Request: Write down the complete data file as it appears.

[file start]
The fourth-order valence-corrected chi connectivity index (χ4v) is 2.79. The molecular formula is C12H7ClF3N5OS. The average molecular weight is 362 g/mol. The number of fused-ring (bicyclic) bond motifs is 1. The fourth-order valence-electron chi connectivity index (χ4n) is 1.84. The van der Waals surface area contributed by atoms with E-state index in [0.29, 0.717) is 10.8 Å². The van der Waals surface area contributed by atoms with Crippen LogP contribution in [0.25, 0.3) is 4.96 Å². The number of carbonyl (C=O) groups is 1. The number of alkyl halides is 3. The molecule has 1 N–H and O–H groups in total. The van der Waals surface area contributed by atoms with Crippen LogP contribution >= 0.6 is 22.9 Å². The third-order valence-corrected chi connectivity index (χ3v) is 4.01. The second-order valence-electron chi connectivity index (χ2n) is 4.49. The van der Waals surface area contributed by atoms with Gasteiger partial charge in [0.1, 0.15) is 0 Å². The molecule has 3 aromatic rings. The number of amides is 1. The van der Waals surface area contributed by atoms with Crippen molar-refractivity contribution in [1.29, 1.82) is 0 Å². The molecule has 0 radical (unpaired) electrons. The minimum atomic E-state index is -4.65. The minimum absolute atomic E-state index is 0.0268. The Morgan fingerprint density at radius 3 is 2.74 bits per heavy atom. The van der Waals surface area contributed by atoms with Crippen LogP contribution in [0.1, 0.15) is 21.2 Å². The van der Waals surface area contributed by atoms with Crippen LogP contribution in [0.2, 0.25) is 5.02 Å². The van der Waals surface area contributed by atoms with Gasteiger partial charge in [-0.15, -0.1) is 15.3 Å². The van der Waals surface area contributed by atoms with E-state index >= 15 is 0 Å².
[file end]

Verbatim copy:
The fourth-order valence-corrected chi connectivity index (χ4v) is 2.79. The molecular formula is C12H7ClF3N5OS. The average molecular weight is 362 g/mol. The number of fused-ring (bicyclic) bond motifs is 1. The fourth-order valence-electron chi connectivity index (χ4n) is 1.84. The van der Waals surface area contributed by atoms with E-state index in [0.29, 0.717) is 10.8 Å². The van der Waals surface area contributed by atoms with Crippen LogP contribution in [0.25, 0.3) is 4.96 Å². The number of carbonyl (C=O) groups is 1. The number of alkyl halides is 3. The molecule has 1 N–H and O–H groups in total. The van der Waals surface area contributed by atoms with Crippen LogP contribution >= 0.6 is 22.9 Å². The third-order valence-corrected chi connectivity index (χ3v) is 4.01. The second-order valence-electron chi connectivity index (χ2n) is 4.49. The van der Waals surface area contributed by atoms with Gasteiger partial charge in [0.1, 0.15) is 0 Å². The molecule has 3 aromatic rings. The number of amides is 1. The van der Waals surface area contributed by atoms with Crippen molar-refractivity contribution in [1.29, 1.82) is 0 Å². The molecule has 0 radical (unpaired) electrons. The minimum atomic E-state index is -4.65. The minimum absolute atomic E-state index is 0.0268. The Morgan fingerprint density at radius 3 is 2.74 bits per heavy atom. The van der Waals surface area contributed by atoms with Crippen LogP contribution in [0.1, 0.15) is 21.2 Å². The van der Waals surface area contributed by atoms with Crippen LogP contribution in [0.2, 0.25) is 5.02 Å². The van der Waals surface area contributed by atoms with Gasteiger partial charge in [-0.15, -0.1) is 15.3 Å². The van der Waals surface area contributed by atoms with E-state index >= 15 is 0 Å².